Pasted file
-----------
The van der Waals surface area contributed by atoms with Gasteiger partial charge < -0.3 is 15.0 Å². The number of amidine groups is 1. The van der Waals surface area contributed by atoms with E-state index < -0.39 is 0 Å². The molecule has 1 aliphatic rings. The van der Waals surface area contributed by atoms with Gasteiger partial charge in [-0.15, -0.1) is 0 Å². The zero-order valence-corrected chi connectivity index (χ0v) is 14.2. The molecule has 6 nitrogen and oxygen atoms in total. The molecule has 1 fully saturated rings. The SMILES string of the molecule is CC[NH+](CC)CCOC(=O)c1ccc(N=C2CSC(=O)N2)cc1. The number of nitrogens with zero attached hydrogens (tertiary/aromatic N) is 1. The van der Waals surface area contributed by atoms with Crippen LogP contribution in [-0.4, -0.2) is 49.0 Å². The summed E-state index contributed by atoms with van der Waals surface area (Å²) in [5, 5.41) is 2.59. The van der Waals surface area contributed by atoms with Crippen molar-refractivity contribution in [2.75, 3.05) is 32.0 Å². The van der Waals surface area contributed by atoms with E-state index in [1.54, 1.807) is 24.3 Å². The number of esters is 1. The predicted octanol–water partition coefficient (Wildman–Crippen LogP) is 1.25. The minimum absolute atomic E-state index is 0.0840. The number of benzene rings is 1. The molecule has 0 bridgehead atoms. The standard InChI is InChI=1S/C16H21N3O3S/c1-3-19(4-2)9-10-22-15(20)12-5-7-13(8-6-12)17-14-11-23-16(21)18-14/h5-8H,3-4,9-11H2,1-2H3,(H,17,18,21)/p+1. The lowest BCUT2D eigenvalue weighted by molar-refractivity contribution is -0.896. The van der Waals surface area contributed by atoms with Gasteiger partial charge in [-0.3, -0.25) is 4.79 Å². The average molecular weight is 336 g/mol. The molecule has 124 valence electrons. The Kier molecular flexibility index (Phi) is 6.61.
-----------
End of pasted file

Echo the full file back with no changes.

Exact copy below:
The van der Waals surface area contributed by atoms with Gasteiger partial charge < -0.3 is 15.0 Å². The number of amidine groups is 1. The van der Waals surface area contributed by atoms with E-state index < -0.39 is 0 Å². The molecule has 1 aliphatic rings. The van der Waals surface area contributed by atoms with Gasteiger partial charge in [-0.15, -0.1) is 0 Å². The zero-order valence-corrected chi connectivity index (χ0v) is 14.2. The molecule has 6 nitrogen and oxygen atoms in total. The molecule has 1 fully saturated rings. The SMILES string of the molecule is CC[NH+](CC)CCOC(=O)c1ccc(N=C2CSC(=O)N2)cc1. The number of nitrogens with zero attached hydrogens (tertiary/aromatic N) is 1. The van der Waals surface area contributed by atoms with Crippen LogP contribution in [-0.4, -0.2) is 49.0 Å². The summed E-state index contributed by atoms with van der Waals surface area (Å²) in [5, 5.41) is 2.59. The van der Waals surface area contributed by atoms with Crippen molar-refractivity contribution in [2.75, 3.05) is 32.0 Å². The van der Waals surface area contributed by atoms with E-state index in [1.54, 1.807) is 24.3 Å². The number of esters is 1. The predicted octanol–water partition coefficient (Wildman–Crippen LogP) is 1.25. The minimum absolute atomic E-state index is 0.0840. The number of benzene rings is 1. The molecule has 0 bridgehead atoms. The standard InChI is InChI=1S/C16H21N3O3S/c1-3-19(4-2)9-10-22-15(20)12-5-7-13(8-6-12)17-14-11-23-16(21)18-14/h5-8H,3-4,9-11H2,1-2H3,(H,17,18,21)/p+1. The lowest BCUT2D eigenvalue weighted by molar-refractivity contribution is -0.896. The van der Waals surface area contributed by atoms with Gasteiger partial charge in [-0.3, -0.25) is 4.79 Å². The average molecular weight is 336 g/mol. The molecule has 124 valence electrons. The Kier molecular flexibility index (Phi) is 6.61.